‘There Will Be No Stopping’ Jackson Hagler

Freshman Jackson Hagler only started occasional diving lessons about two years ago, but at his very first competitive high school meet, he surprised even himself with a score that automatically qualified him for the WPIAL Class 3A championships in March. He upped his original score of 203.25 to 207.30 quickly thereafter and proved that as the season progresses, he is going to continue to impress.

“It was surreal (qualifying that early), and I’m really humbled to have made it at that meet,” says the rookie of his performance against Shady Side Academy. “I was super excited and nervous going into it, but when I realized that I qualified, it was a huge weight lifted off my shoulders.”

It was actually two former elite Foxes divers who worked with Jackson early on to help him get a head start to his high school career ­– all-Americans David Manelis and Jonah Cagley. David is the reigning PIAA Class 3A diving champion, a two-time WPIAL gold medalist, and the first diver in Fox Chapel Area history to win the state crown. He now dives for the United States Military Academy (Army) at West Point. Jonah, a junior at Duke University, also is a two-time WPIAL champion and PIAA medalist. Jonah was the first Foxes diver to win a WPIAL gold medal.

In other words, Jackson has had the good fortune of learning from the best of the best.

“I knew Jonah and looked up to him because he was one of the first male divers that I saw,” says Jackson, the 2021-2022 captain of the all-freshman boys diving team. “He has done some amazing things (in his diving career), and I look up to him as a person and as a diver. Jonah taught me the importance of finishing a dive, while David taught me to dive with no fear.”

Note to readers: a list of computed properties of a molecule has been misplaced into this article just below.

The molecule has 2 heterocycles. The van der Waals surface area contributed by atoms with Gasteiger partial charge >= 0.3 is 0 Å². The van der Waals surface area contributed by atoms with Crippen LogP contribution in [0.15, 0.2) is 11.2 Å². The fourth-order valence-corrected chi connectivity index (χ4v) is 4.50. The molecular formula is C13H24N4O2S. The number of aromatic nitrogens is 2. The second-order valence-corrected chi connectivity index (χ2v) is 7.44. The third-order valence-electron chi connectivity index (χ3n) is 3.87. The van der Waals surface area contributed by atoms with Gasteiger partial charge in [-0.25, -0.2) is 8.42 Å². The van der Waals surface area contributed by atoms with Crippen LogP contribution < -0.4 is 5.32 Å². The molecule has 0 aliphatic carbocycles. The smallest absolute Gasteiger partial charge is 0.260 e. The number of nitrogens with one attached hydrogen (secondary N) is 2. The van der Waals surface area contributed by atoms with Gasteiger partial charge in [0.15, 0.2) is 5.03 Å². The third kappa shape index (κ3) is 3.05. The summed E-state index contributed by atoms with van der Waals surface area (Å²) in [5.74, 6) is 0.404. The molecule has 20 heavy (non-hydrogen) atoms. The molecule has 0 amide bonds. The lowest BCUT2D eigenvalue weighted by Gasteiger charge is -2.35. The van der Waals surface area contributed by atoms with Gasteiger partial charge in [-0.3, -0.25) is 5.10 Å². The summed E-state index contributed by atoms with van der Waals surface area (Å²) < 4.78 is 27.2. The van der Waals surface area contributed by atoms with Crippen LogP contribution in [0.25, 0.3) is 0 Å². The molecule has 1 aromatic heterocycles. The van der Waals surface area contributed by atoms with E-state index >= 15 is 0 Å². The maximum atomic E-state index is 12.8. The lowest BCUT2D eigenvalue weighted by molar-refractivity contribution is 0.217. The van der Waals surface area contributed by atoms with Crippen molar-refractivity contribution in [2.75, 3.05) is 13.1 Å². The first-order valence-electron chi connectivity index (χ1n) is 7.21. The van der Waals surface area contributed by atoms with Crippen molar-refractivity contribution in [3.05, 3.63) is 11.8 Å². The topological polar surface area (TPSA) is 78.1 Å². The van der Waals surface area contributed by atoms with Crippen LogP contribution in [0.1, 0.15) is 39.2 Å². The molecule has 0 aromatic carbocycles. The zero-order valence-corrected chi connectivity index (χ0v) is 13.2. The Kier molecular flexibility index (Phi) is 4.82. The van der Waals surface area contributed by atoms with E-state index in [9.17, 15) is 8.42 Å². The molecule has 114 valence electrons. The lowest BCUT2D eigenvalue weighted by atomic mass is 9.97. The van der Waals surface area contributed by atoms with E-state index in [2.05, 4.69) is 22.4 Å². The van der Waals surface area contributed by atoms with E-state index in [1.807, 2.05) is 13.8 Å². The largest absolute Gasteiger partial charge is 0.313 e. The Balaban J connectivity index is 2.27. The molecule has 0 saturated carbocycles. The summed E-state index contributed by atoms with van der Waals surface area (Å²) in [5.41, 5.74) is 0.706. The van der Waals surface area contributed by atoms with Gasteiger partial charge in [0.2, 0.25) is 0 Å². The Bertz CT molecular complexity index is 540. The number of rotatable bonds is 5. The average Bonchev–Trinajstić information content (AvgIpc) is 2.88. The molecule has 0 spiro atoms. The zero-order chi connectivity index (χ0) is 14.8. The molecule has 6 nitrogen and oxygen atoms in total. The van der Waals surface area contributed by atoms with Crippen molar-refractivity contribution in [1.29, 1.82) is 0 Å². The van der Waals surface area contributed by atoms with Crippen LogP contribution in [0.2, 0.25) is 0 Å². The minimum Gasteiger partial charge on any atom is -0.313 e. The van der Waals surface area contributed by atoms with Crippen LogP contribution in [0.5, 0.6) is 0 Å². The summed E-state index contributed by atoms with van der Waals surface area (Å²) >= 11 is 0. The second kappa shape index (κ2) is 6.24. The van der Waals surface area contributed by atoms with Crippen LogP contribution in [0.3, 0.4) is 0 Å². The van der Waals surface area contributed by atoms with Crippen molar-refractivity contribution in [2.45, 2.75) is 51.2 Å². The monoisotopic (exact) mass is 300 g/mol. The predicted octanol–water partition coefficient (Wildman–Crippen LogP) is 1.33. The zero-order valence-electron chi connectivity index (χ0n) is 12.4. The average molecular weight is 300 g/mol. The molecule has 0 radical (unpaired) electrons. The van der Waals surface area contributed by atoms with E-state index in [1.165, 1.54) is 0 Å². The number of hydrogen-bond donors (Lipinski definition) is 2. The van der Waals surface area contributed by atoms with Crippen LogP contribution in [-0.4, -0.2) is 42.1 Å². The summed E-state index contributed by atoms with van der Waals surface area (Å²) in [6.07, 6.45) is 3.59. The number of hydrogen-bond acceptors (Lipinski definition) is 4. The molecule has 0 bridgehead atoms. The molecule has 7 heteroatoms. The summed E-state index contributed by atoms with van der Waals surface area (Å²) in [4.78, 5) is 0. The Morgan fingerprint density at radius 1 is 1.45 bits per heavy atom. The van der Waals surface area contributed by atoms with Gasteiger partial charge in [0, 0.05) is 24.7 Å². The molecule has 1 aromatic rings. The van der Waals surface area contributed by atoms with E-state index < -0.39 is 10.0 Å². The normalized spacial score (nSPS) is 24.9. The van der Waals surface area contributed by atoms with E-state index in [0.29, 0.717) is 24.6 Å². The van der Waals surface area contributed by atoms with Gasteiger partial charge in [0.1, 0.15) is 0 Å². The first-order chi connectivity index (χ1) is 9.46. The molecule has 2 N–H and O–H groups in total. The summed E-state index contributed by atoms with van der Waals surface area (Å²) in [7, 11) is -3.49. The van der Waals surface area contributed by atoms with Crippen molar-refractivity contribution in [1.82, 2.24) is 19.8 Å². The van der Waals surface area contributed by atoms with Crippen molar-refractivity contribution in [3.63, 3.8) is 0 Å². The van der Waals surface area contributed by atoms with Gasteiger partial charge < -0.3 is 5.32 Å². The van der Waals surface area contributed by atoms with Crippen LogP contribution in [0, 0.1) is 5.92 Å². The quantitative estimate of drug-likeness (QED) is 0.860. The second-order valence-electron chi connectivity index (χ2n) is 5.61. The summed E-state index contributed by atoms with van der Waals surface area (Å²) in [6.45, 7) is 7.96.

Perhaps his biggest admirer outside of his family is coach Vernon Yenick. He explains Jackson’s potential, saying, “Jackson is building upon natural talent to perfect his technical skills. He already knows how to spin and twist fast while somersaulting, which is challenging to teach. His best dive right now is an inward one-and-a-half somersault in the tuck position, but he will be changing that to an inward two-and-a-half-somersault tuck position for the WPIAL championships.

“He is still refining his board work, and I believe he will be at David’s level, if not beyond his level, within the next year or two. He is a very fast learner, dedicated, and, at this point, somewhat obsessed about the sport, but that’s a good thing. That’s what it takes to be a great diver. There is no doubt in my mind that Jackson is capable of doing the most difficult dives, not only in local competitions but on the national level in the Junior Olympics.”

That kind of encouragement makes Jackson even more enthusiastic than he already is about practices and working hard.

“Right now, I need to focus on my form,” Jackson says. “I still have a lot to improve with my diving. I am looking forward to continuing to practice and getting better. I feel very fortunate to have a great coach in Vernon. He understands that every person learns in a different way and he has been a big help. I am excited to try anything on the board and am grateful to be surrounded by such a great group of divers.”

Jackson already is thinking beyond the season to the summer when he plans to train with some of the top instructors at RipFest, considered to be the best dive camp in the country.

“This camp is intensive and is well known for improving the dives of young athletes quickly, sometimes within a week,” explains coach Yenick. “Once Jackson cleans up his form, there will be no stopping him from accomplishing his goals.”